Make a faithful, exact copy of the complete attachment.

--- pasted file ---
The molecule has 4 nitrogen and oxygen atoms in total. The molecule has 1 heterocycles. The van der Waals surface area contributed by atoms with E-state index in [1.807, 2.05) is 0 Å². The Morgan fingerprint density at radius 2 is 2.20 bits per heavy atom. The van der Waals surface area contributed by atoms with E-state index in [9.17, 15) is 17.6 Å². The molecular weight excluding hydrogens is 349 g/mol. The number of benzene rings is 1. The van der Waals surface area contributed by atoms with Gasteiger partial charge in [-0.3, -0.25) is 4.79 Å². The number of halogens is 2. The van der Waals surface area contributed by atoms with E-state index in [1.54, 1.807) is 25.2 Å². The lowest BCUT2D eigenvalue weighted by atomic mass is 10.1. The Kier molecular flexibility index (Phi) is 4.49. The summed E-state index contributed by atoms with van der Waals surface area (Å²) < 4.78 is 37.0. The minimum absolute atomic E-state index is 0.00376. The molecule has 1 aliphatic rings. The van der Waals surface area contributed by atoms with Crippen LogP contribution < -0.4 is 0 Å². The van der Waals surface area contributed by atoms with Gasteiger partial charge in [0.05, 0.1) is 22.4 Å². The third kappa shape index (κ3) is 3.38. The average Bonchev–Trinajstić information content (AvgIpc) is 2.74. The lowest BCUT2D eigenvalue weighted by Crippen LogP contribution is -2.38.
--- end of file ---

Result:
The molecule has 4 nitrogen and oxygen atoms in total. The molecule has 1 heterocycles. The van der Waals surface area contributed by atoms with E-state index in [1.807, 2.05) is 0 Å². The Morgan fingerprint density at radius 2 is 2.20 bits per heavy atom. The van der Waals surface area contributed by atoms with E-state index in [9.17, 15) is 17.6 Å². The molecular weight excluding hydrogens is 349 g/mol. The number of benzene rings is 1. The van der Waals surface area contributed by atoms with Gasteiger partial charge in [-0.3, -0.25) is 4.79 Å². The number of halogens is 2. The van der Waals surface area contributed by atoms with E-state index in [1.54, 1.807) is 25.2 Å². The lowest BCUT2D eigenvalue weighted by atomic mass is 10.1. The Kier molecular flexibility index (Phi) is 4.49. The summed E-state index contributed by atoms with van der Waals surface area (Å²) < 4.78 is 37.0. The minimum absolute atomic E-state index is 0.00376. The molecule has 1 aliphatic rings. The van der Waals surface area contributed by atoms with Crippen LogP contribution < -0.4 is 0 Å². The van der Waals surface area contributed by atoms with Gasteiger partial charge in [0.05, 0.1) is 22.4 Å². The third kappa shape index (κ3) is 3.38. The average Bonchev–Trinajstić information content (AvgIpc) is 2.74. The lowest BCUT2D eigenvalue weighted by Crippen LogP contribution is -2.38.